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Hidden Treasures: Harp Sonatas in Exile (1939 – 1972)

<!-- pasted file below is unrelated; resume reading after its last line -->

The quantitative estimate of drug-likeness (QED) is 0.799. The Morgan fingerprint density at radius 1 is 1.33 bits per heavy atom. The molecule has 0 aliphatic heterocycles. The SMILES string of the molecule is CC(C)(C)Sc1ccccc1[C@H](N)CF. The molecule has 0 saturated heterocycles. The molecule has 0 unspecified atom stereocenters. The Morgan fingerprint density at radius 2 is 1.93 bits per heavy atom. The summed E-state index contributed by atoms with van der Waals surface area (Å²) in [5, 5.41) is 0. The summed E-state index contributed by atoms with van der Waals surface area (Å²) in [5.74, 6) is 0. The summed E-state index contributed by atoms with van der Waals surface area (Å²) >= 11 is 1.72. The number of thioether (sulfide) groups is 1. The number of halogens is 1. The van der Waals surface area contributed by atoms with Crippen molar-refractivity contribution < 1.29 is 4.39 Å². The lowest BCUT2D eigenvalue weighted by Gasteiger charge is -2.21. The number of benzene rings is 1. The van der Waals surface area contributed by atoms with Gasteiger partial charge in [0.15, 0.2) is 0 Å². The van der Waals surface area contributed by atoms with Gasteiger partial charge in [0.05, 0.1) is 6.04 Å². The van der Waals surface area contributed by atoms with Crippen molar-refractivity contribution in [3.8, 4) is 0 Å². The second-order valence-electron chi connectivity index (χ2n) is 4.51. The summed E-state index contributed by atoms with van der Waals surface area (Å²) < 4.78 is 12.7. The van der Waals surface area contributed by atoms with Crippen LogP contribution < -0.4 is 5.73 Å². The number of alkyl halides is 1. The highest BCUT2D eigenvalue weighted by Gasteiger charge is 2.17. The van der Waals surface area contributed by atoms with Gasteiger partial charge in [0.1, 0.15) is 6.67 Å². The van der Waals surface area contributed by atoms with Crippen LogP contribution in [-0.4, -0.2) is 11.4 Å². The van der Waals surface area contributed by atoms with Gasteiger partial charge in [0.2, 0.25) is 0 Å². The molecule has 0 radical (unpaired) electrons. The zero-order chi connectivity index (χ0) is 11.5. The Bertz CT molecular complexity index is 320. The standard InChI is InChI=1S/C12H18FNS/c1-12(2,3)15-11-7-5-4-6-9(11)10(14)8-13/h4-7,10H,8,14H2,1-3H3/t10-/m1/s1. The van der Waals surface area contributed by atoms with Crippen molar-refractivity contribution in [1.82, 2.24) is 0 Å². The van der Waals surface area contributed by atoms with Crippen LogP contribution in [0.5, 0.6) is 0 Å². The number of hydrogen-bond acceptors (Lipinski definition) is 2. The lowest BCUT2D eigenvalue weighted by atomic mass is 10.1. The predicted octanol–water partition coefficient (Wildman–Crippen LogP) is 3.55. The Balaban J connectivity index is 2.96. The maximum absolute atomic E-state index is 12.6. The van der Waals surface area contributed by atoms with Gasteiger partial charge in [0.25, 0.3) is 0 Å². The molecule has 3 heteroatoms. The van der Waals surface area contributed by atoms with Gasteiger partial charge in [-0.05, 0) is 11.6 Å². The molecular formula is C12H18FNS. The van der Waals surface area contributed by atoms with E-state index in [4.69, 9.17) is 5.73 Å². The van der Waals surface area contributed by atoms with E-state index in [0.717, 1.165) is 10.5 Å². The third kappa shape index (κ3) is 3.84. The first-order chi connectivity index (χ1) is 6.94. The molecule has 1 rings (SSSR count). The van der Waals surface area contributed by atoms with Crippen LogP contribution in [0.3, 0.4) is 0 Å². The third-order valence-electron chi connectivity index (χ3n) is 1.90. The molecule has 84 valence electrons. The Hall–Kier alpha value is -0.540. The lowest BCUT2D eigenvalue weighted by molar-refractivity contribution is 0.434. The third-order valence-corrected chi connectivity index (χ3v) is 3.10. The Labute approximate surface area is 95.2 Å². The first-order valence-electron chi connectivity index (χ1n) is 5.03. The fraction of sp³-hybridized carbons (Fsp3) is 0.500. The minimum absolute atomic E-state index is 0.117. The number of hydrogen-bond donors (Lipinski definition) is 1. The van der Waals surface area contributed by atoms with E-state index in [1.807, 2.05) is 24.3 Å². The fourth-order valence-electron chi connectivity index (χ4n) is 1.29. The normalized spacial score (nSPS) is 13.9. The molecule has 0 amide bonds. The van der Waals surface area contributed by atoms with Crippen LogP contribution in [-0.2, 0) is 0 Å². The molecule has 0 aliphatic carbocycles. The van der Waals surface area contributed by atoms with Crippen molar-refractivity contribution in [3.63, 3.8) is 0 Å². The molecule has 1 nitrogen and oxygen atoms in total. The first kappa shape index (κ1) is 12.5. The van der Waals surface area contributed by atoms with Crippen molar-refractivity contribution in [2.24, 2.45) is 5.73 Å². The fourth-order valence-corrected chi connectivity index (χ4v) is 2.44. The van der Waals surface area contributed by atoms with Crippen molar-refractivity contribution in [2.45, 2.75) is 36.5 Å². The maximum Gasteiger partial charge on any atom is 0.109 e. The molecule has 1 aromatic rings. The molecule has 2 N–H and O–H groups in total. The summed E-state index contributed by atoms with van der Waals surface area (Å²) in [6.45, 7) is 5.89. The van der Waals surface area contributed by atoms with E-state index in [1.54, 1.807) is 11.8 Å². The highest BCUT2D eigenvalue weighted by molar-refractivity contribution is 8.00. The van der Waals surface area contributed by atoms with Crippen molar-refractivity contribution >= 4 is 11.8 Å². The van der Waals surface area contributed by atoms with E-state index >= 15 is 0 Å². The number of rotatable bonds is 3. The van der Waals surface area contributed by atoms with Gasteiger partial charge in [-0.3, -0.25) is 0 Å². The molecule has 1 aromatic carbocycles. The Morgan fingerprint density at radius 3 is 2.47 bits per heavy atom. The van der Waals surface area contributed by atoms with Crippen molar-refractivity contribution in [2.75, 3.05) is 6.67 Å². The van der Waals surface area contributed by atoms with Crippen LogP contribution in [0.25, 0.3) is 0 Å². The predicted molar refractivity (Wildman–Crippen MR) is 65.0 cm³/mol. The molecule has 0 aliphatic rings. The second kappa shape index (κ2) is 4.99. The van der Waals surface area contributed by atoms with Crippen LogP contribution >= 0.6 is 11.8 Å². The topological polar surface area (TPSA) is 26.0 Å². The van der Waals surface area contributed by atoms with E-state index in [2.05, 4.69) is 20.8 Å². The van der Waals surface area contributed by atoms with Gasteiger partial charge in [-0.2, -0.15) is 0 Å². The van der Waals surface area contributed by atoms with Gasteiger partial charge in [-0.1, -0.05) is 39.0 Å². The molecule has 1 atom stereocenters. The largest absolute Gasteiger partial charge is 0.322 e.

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    Few instruments can compare with the harp in terms of history and repertoire. It is doubtlessly one of the oldest instruments in human history; an instrument which is found throughout a range of cultures, and which bridges a variety of historical, geographical and social gaps. Yet, it has far from exhausted its potential, and continues to captivate composers, performers, and audiences alike. This phenomenon is due to the comparative simplicity of its physical structure, and to the intuitive process through which it produces sounds, resulting also in a relative immediacy on the plane of performance. This, obviously, does not take into account the ultimate results of harp-building, composition for the harp and harp-playing, all of which have reached levels of extreme sophistication. Still, if you allow a moderately curious child in the vicinity of a harp, within minutes he or she will have discovered how to make it sound. A major step in the harp’s development, however, was represented by the addition of pedals, which drastically changed the way one thought about the harp and what could or could not be done with it. Thanks to the pedals, it became possible to realize hitherto impossible passages, and a whole horizon of new possibilities opened up. This, of course, was providential at a time when the overall Western musical language and culture were increasingly fascinated by chromaticism, and were tempted to insert notes extraneous to the main key at every corner. It is not by chance, therefore, that in the twentieth century, when the general repertoire was progressively distancing itself from tonality, or at least from an unquestioning approach to it, the harp knew a revival in the interest of composers, who suddenly saw its new potential. The combination of the refreshing novelty of an instrument which was centuries old but seemed entirely new, of its techniques of sound production, which enticed the experimentalism of many avantgarde composers, and of the dialogue between tradition and novelty it afforded were among the many factors prompting the composition of a whole new repertoire for the harp. This Da Vinci Classics album offers a panorama over some of the most significant harp works written in the twentieth century: not only do they represent some exceptionally fascinating results of the entire musical art in contemporaneity, but they also constitute as many samples of different schools, genres, and approaches to music in general, and to the harp in particular. The programme opens with the Harp Sonata composed by Germaine Tailleferre, one of the most important French composers of the early twentieth century, and the only female member of the Groupe des Six, along with Francis Poulenc, Darius Milhaud, Arthur Honegger, Georges Auric and Louis Durey. Tailleferre’s life was far from easy, and her considerable talent and skills were at times prevented from reaching their full development by family and health situations. Still, in spite of this – or, who knows, perhaps due to this – her approach to music is generally light-hearted and humorous. Her work not infrequently bring a smile on the listeners’ lips, and this happens also with her Harp Sonata, recorded here. It is structured into three movements, in the typical structure of the Classical Sonata, with two fast movements framing a slow and more lyrical one. The refinedness of her language clearly emerges in this work, where her precision in the handling of harmony, counterpoint and texture is abundantly demonstrated. The opening movement is characterized by its initial motto, a march-like rhythm. The central movement is a small masterpiece where the seeming simplicity of the scoring reveals, to the trained ear, a very deep understanding of musical processes and of the most advanced languages of her contemporaries (including, for instance, Erik Satie). The brilliant concluding movement is a breathtaking whirlwind of sounds, slightly reminiscent of non-European music. Indeed, it has a distinctly American flavour, perhaps due to Tailleferre’s memories of the time she spent in the US during World War II. Along with jazzy influences, it also reveals hints of Spanish Habanera, and is indebted to the omnivorous approach found in Ravel’s Piano Concerto in G; suggestions from circus music and from the world of the machines after the industrial revolutions are not missing. Tailleferre would take up this score once more shortly afterwards and transform it into a Concerto for soprano and orchestra, to be premiered and recorded in 1955 by Jeanine Micheau. In its original version for the harp, this Sonata, composed in 1953 and published in 1957, had been commissioned by star harpist Nicanor Zabaleta, who was enthused by Tailleferre’s music. He had already performed her Concertino for Harp and Orchestra obtaining an impressive success, and therefore was interested in adding other works by her to his repertoire and to that of solo harp music in general. The Sonatina by Sergiu Natra was composed about a decade later, in 1965, upon a commission from the most prestigious and important harp competition in the world, the Israel Harp Contest, which required it as a compulsory piece for its third edition. This work represents the artistry of Natra, a musician whose long life embraced almost a century (1924-2021), in spite of the hard experiences he had to suffer in his youth. A Romanian Jew with Austrian, German and Czech ancestors, he underwent Nazi persecution and miraculously escaped death. His precocious talent earned his work awards and performances in his early teens and twenties, including the prestigious Enescu Award for composition in 1945. In 1961 he emigrated to Israel together with his wife, Sonia, who was an artist in turn; in Israel, he considerably enlivened the musical panorama both as a composer and as a pedagogue (he taught at the Tel Aviv University). His compositional style is deeply rooted within the Central European tradition, but offers a refreshing perspective on ancient models, thanks to a certain eclecticism and to the exploration of new means of sound production. His Sonatina represents, therefore, both its composer’s personal mark of style, and the potential of the instrument for which it is conceived, thanks to a very idiomatic treatment of the harp. The third movement is particularly noteworthy for the liveliness and energy it transmits, which never fail to impress the audience. Hindemith wrote his own Sonate für Harfe in 1939. It was a difficult time for the composer, who had expressed publicly his criticism of the Nazi regime in 1934, and had been the object of a boycott in Germany afterwards. He was not allowed to leave the country in 1936, and therefore his activity as a solo violist was seriously damaged. He focused therefore on composition and the writing of theoretical works. In 1938 they left Germany for Switzerland, where the Harp Sonata saw the light. The hardships of that time are faithfully mirrored by the content of the piece. The dedicatee of the work was an Italian harpist, Clelia Gatti-Aldrovandi, to whom another major harp Sonata was dedicated, i.e. that by Alfredo Casella. In the two decades between 1935 and 1955 Hindemith composed no less than 26 Sonatas for several instruments, thus demonstrating the dynamism and fecundity of a form which was deemed to be a relic of the past by many. As previously mentioned, the Sonata’s mood reflects that of the time of its composition. The third movement is a kind of wordless song, inspired by a poem by the German Romantic poet Ludwig Hölty. In it, a dying poet and harpist expresses a last wish, i.e. that his harp be placed behind the altar of a church, so that it might play as if moved by invisible hands at sunset. This image is reminiscent of a Jewish legend, according to which King David’s harp, hanging above his bed, would produce sounds, moved by the wind, during the night, awaking its player in order for David to sing God’s praises. However, it has been surmised, on the basis of anecdotal evidence, that Hindemith foresaw a narrative programme also for the other movements: the first would be the description of a church where an organist is rehearsing, the second would describe a child’s play, running and singing in front of the church, setting the stage for the final contemplation of death in the third movement. Unusually for Hindemith, the musical language of the Sonata is not overcomplicated, and counterpoint is not as pervasive as in other of his works. In particular, the third movement clearly reveals its vocal inspiration in the purity of its melodic lines. Hindemith’s ideas about the harp were expressed, somewhat bluntly, in a lecture given at Harvard in 1949-50: “Remove the keyboard from a piano and what remains is basically a harp. The simpleton who took the harp for a nude piano did not know how in his innocence he touched one of the mysteries of musical genetics! Nevertheless, the harp in its natural form, unhampered by a keyboard, has, in spite of its closeness to the player’s touch, enough weaknesses to prevent it from assuming a place in the very first rank of important musical implement”. At the time (1939) of the Harp Sonata’s composition, though, Hindemith was very satisfied with his own capability to write idiomatically for the instrument: “I sent the Harp Sonata off to you today. It took somewhat longer, for it was in Turin the whole time having its heart and kidneys checked out by the expert. There was nothing to change except a few very small things – even the pedal markings were all right. That’s really something for a non-harpist composer!”. Harp technique is brought to its most complex levels also by Ernst Krenek, whose Sonata für Harfe (1955) decidedly ventures into the most complex harmonic fields and challenges the soloist’s pedalling skills virtually at each measure. Just as Tailleferre’s Sonate, this too was composed for Nicanor Zabaleta. Here, as in many of Krenek’s other works, complexity arises from the variety of the musical languages involved, and from the composer’s capability to forge his own idiom out of a plurality of sources. This album’s programme is completed by the brilliant and sparkling three-movement Sonata by Darius Milhaud, whose very personal style – made of elegance, irony, liveliness and humour – leaves its mark on every detail of the composition. Syncopated rhythms, playful melodies, virtuosic harp runs and joyful atmospheres, which characterize the outer movements, frame the delicacy and the more contemplative mood of the second movement. Together, these magnificent works abundantly demonstrate how the harp looks to the future, and how it is capable of constantly reinventing itself, in spite of – or thanks to? – its millenary history.